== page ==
Canadian dairy farmers could face a bigger-than-expected flood of cheap foreign imports, the final version of the proposed trade agreement known as Trans-Pacific Partnership shows.
The full text of the pact released on Thursday morning shows that dairy imports will be far greater than expected by just year five of the multiyear deal, once yogurt and cheese and other processed goods are included, said Sylvain Charlebois, a Guelph University business professor who specializes in food.
The government said when it released a summary of the proposed agreement in early October that foreign dairy producers would have access to 3.25 per cent of the Canadian market. The move, lamented by dairy producers, was softened by the announcement of $4.3-billion in federal subsidies to compensate farmers for lost income and reduced quota values.
"I don't come up with the same number the government did," Prof. Charlebois said by phone. "I come up with way more than 4 per cent."
Coupled with the 2-per-cent market-share loss expected when Canada reaches a free-trade deal with Europe, Canadian dairy farmers will see a "significant" drop in demand for their milk, he said.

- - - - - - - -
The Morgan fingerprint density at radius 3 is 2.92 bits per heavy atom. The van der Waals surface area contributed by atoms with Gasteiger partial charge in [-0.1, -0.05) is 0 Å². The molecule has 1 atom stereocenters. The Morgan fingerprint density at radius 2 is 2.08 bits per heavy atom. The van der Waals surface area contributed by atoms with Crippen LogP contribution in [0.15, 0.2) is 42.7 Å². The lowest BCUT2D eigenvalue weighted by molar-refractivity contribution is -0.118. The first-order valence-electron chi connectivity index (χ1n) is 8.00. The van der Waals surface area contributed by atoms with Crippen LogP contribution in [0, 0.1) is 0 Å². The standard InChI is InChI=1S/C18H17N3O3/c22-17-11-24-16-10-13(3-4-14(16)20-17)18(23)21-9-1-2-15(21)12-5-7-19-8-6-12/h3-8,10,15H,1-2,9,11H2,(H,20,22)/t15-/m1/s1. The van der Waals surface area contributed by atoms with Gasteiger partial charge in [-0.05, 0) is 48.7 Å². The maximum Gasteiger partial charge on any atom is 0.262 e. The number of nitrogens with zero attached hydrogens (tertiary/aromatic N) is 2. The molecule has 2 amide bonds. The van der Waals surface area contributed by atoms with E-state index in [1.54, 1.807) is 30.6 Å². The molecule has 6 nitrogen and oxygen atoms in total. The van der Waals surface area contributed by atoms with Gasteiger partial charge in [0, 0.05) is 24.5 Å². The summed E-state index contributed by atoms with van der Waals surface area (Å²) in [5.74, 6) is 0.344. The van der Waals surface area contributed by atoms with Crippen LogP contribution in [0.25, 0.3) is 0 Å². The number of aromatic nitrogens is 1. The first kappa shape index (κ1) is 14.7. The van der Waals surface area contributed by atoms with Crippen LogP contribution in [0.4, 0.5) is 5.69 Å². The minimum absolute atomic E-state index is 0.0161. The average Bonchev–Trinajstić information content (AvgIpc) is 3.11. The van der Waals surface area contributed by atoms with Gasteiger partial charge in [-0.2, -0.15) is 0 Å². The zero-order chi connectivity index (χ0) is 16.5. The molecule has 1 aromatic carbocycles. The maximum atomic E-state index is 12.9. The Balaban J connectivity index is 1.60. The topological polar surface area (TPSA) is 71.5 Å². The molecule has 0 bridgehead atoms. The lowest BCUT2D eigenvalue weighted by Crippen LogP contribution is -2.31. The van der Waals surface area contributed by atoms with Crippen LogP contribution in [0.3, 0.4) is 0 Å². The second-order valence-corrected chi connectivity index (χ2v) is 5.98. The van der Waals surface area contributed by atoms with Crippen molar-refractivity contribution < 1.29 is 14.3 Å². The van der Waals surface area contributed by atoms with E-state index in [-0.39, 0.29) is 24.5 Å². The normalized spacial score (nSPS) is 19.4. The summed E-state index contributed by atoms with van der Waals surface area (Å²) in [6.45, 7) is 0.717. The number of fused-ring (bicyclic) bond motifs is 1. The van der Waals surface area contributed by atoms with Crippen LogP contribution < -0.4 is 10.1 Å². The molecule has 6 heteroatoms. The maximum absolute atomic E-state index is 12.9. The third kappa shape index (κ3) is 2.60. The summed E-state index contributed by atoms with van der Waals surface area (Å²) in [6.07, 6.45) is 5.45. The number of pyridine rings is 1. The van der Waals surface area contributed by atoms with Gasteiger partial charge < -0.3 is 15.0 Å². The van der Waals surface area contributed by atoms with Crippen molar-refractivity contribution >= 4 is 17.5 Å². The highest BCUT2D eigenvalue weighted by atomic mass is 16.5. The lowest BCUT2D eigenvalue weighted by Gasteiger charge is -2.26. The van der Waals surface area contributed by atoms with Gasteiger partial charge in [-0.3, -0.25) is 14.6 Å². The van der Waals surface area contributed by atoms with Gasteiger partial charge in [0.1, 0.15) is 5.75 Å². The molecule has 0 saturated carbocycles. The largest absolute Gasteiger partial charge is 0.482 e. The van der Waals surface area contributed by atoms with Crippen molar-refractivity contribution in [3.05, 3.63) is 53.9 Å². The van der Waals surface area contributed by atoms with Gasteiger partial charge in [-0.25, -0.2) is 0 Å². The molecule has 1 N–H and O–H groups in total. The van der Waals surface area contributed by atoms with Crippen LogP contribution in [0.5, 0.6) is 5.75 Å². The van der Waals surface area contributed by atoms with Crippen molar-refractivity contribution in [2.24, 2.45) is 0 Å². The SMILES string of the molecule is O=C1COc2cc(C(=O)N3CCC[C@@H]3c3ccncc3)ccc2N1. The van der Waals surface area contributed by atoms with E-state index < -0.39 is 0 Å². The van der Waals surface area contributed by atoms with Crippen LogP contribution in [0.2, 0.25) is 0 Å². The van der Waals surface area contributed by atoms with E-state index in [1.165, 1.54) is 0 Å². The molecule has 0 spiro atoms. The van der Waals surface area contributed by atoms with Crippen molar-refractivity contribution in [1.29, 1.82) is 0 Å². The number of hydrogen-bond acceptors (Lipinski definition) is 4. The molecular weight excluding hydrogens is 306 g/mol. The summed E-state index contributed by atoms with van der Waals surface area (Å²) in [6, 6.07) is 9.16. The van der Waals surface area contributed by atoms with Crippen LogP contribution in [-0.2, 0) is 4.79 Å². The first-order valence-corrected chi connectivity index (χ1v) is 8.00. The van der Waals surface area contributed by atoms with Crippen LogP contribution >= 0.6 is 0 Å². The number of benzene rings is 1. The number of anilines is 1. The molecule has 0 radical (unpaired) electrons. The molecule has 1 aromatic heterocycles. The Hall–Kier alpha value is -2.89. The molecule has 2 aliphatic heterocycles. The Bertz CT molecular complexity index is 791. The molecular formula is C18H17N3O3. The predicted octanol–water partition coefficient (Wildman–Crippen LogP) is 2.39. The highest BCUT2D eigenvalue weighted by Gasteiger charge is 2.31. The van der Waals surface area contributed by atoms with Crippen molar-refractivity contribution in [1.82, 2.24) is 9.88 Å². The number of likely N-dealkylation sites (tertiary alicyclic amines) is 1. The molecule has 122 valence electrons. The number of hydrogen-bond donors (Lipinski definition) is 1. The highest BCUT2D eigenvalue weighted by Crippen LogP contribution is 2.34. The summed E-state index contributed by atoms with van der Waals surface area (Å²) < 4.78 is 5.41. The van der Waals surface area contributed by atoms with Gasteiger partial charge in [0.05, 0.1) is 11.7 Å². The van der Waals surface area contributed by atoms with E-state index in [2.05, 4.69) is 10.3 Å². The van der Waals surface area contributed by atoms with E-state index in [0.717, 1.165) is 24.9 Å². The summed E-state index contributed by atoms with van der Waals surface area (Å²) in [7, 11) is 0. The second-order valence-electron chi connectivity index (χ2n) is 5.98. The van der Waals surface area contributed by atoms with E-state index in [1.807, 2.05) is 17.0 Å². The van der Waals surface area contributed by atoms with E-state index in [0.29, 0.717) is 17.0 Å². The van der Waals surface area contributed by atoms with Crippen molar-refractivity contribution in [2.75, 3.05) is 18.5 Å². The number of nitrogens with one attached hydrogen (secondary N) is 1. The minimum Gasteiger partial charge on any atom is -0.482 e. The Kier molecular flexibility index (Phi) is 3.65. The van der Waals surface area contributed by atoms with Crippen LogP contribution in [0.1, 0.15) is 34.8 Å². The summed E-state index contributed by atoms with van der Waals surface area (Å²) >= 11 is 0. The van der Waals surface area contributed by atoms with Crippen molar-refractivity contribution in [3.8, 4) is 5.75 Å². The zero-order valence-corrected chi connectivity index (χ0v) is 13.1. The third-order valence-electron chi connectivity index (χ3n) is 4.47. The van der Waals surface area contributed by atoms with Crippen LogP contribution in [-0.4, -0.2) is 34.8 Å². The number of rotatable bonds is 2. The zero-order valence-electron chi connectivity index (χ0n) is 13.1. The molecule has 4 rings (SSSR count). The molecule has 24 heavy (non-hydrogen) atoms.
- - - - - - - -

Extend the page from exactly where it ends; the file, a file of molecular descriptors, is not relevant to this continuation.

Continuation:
"The fundamental principle of supply management is to produce what we need. But by allowing an extra 6 per cent into our market, we're going to have to do something with the excess. And it's only going to grow," Prof. Charlebois said.
Al Mussell, a researcher at Guelph-based Agri-Food Economic Systems, called the volumes of tariff-free imports of skim milk powders, a key food additive and raw material for food processors makers, "quite significant." Volumes will reach 11,000 tonnes by year 19 of the deal, compared with recent imports of 9,000 tonnes.
Given 85 per cent of the tariff-reduced dairy products are destined for food processors, it is unlikely consumers will see any benefit, Mr. Mussell said.
"By the time you work it down to the retail level, I wouldn't see big things come out of this," he said.
Mr. Mussell noted the agreement gives Canadian producers access to the U.S. market, but it is unclear how an existing export cap will affect those sales.
The cheap imports will be good for food makers and restaurant owners, but will be bad news for dairy farmers already facing a flood of tariff-free high-protein dried milk products from the United States. Ontario dairy operations faced with a glut have been dumping skim milk into manure pits this year amid strong demand for richer dairy products and limited processing capacity.
The Dairy Farmers of Canada did not immediately respond to a request for an interview. In October, the group said it was relieved that the TPP agreement preserved the supply management system, and called the compensation package "fair."
But the group that speaks for 12,000 farmers said it was disappointed that the deal granted access to foreign producers.
"The milk displaced by this agreement will never be produced in Canada, and will result in perpetual lost revenue for our farmers, and for the Canadian economy," it said.